Rare Book Monthly

Articles - October - 2008 Issue

Arrests Made in Theft of First Book Printed in the American West

Max

The copy of the Maxwell Code sold last year at Cowen's.


By Michael Stillman

Thefts of rare and valuable books from institutional libraries almost seem to be becoming commonplace these days. Such a theft, and thankfully, concomitant arrest, hit the wires from the battleground state of Ohio last month. Stolen was a copy of the cumbersomely named The Laws of the Territory of the United States North-West of the Ohio. It is more commonly referred to as the Maxwell Code, or Maxwell's Code for its printer, William Maxwell. What makes this item remarkable is that it was the first book printed in the great American Northwest, and in 1796, Ohio was still considered part of the Northwest. There are around 15 copies of this Cincinnati first edition still known to exist. However, most of these copies have serious defects, with the stolen copy being one of the best around. This item, especially in good condition, is so rare it is hard to imagine how the thieves could have hoped to fence it, but they were probably unaware how difficult this would be. They are not antiquarians.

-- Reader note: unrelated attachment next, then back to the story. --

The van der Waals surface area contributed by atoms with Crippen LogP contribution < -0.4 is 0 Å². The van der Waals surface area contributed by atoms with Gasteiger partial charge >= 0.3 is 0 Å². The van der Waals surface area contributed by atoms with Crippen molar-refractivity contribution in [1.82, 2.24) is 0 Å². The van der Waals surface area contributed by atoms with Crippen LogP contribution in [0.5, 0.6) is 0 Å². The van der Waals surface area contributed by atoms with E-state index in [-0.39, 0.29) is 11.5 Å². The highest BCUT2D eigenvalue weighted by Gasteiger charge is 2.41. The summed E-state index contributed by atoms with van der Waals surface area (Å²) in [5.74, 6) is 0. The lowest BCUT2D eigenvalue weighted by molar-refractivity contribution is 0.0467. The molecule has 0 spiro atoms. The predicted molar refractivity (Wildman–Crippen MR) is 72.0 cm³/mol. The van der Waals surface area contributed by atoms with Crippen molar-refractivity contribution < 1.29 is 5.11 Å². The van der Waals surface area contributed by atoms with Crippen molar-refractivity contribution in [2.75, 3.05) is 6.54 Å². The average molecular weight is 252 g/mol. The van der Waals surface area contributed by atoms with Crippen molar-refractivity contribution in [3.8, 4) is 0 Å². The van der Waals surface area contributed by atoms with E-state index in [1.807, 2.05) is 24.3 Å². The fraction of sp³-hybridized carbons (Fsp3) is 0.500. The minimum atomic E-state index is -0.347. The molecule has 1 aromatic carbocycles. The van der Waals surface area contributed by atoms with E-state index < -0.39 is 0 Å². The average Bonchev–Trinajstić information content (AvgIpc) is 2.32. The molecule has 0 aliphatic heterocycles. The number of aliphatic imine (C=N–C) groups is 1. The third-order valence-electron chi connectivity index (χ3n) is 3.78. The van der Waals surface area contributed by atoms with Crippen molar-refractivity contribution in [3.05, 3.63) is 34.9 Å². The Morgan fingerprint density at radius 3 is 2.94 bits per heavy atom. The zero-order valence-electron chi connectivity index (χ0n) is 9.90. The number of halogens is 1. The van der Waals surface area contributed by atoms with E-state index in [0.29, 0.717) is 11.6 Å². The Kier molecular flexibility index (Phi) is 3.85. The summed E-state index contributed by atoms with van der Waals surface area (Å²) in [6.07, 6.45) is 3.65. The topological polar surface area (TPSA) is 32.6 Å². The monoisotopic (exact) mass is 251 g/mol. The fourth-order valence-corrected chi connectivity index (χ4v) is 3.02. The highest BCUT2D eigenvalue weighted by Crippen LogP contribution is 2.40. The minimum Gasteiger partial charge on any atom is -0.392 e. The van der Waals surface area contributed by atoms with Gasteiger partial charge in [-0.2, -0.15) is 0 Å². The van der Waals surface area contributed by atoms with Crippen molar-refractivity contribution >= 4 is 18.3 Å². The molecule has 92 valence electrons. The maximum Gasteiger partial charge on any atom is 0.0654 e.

The victim of this theft was the Rutherford B. Hayes Presidential Library in Fremont. There is some irony here in that many believe Hayes "stole" his election, but that is an issue for another day. Hayes was never prosecuted for theft, but these three other Ohioans surely will be.

Charged in this case are Joshua McCarty, 31, his reputed girlfriend Angela Bays, 19, both of Columbus, and Zachary Scranton, 21, of Marysville. Along with the Maxwell Code, they are also accused of stealing a copy of the slightly later Freeman Code. According to an FBI affidavit, the theft came down something like this. On June 27, McCarty and Bays asked to view the Maxwell Code, which was kept in a box with the 1798 Freeman Code. When a library employee discovered McCarty emerging from a women's bathroom with the Maxwell Code in hand, the employee retrieved the book and sent McCarty on his way. The employee put this book and the Freeman Code back in the box from whence they came and returned it to the shelf. However, what went unnoticed was that the Freeman Code had been ripped from its binder. It had been bound with many extra blank leaves, so the librarian did not notice at the time it was missing.